Horizontal Leap Helps Shop Change And Grow

Migrating from short-run jobs and prototyping to tackling complex defense compartment components during the past few decades has kept business humming at Proteus Manufacturing. However, increased business led to new production challenges. With a single Kiwa HMC from Methods Machine Tools that can perform the work of three of the shop’s other machines, Proteus has realized substantial cycle time savings and incorporated “lights-out” operations.

Case Study From: 5/13/2009 Modern Machine Shop

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Optical Components

Much of the shop’s success stems from its migration from prototyping and one-off work to precision manufacturing of optical components such as this one.

pallet, tombstone HMC

Bill Burris, general manager at Proteus, holds a part machined from a solid block of aluminum on the Kiwa-Japan KH-45. According to the company, the HMC’s pallet system, tombstone and other features enable it to do the work of three VMCs, significantly reducing cycle times and enabling the shop to implement lights-out production.

Kiwa-Japan KH-45 HMC

Among the many features of the Kiwa-Japan KH-45 HMC are a large work envelope, long travels, rigid construction and a fast ATC. Additionally, the machine’s expandable tool and pallet technology provides the flexibility to accommodate growing business on an as-needed basis.

In Greek mythology, Proteus is a sea god who can change shape at will. Living up to its ancient Greek namesake, Proteus Manufacturing has also changed shape, migrating during the past few decades from prototype and short-run work to jobs involving higher volumes and higher precision. However, with increased orders, the shop’s ensuing success led to production challenges. An automated HMC supplied by Methods Machine Tools (Sudbury, Massachusetts) enabled the company to reduce cycle times and implement "lights-out" production to free spindles on other machines for additional work.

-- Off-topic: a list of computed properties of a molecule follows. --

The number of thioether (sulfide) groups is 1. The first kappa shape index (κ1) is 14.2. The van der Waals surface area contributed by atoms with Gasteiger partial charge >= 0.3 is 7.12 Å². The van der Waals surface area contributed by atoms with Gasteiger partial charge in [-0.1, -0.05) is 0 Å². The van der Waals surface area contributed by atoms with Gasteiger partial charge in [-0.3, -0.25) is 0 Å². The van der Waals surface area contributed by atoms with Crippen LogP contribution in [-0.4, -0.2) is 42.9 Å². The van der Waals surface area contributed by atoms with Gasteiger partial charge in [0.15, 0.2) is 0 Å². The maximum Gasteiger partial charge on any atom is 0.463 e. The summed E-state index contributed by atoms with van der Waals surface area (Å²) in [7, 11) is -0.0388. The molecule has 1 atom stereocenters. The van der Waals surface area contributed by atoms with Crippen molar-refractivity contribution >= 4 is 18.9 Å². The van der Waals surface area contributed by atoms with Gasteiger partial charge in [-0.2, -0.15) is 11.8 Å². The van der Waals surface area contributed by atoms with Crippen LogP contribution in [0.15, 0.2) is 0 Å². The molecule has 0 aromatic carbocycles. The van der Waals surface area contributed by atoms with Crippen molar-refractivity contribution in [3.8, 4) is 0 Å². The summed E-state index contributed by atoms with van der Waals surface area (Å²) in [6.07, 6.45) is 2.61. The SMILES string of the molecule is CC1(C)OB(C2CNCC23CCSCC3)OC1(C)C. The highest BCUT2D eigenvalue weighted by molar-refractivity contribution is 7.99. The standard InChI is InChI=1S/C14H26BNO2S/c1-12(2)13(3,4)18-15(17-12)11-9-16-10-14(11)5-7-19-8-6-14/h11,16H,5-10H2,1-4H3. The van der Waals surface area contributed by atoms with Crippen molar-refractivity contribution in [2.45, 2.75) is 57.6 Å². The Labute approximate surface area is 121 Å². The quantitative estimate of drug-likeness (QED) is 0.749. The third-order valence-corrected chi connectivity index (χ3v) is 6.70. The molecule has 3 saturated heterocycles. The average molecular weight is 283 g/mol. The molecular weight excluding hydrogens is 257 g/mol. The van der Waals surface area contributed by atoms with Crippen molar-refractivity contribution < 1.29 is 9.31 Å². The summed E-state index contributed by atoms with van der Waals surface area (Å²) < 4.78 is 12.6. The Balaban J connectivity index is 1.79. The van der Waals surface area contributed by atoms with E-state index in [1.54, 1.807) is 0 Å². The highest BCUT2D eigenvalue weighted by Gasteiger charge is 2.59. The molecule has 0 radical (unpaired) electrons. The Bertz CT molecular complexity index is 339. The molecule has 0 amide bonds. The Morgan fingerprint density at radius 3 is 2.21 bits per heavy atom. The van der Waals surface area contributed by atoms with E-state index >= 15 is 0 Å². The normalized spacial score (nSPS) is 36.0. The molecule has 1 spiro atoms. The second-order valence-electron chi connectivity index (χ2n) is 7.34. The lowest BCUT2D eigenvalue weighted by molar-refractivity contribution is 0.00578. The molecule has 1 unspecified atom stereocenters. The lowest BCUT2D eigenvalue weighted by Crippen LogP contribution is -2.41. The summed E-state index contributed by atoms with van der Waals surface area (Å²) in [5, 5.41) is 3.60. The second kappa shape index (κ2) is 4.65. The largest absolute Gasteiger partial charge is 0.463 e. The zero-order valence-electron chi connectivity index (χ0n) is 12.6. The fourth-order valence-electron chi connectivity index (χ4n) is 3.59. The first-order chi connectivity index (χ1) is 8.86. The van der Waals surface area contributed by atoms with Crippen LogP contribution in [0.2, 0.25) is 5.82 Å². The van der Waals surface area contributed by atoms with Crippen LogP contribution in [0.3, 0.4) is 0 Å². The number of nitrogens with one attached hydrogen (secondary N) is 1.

Proteus’ evolution began in 1990 when it acquired its first CNC milling machine. Back then, the company was known as JT Engineering. Steady growth led the Massachusetts shop to move from prototype work to precision parts manufacturing such as medical work, a particularly prevalent sector in New England. As its capabilities for precision increased, it began to take on other high-tech prototype work, including sophisticated optical devices for the defense industry. These parts provided the shop’s "big breakthrough," says John Tamulynas III, company president. "At first we were doing a few of them, then 20 to 30 a week, and then it increased dramatically," he explains. "In 2001, we moved into a 5,000-square-foot facility. We’ve added 16 employees in 14 years, and the defense industry has kept things booming."

In 2008, Proteus moved into its current 20,000-square-foot facility in Woburn, Massachusetts. Despite poor economic conditions, the company’s 30 employees work in two shifts, plus overtime. Among the defense components produced at Proteus are mechanical housings for optical cameras, lenses and assemblies. This intricate work requires machining to tolerances that are routinely in ten-thousandths of an inch, primarily in aluminum.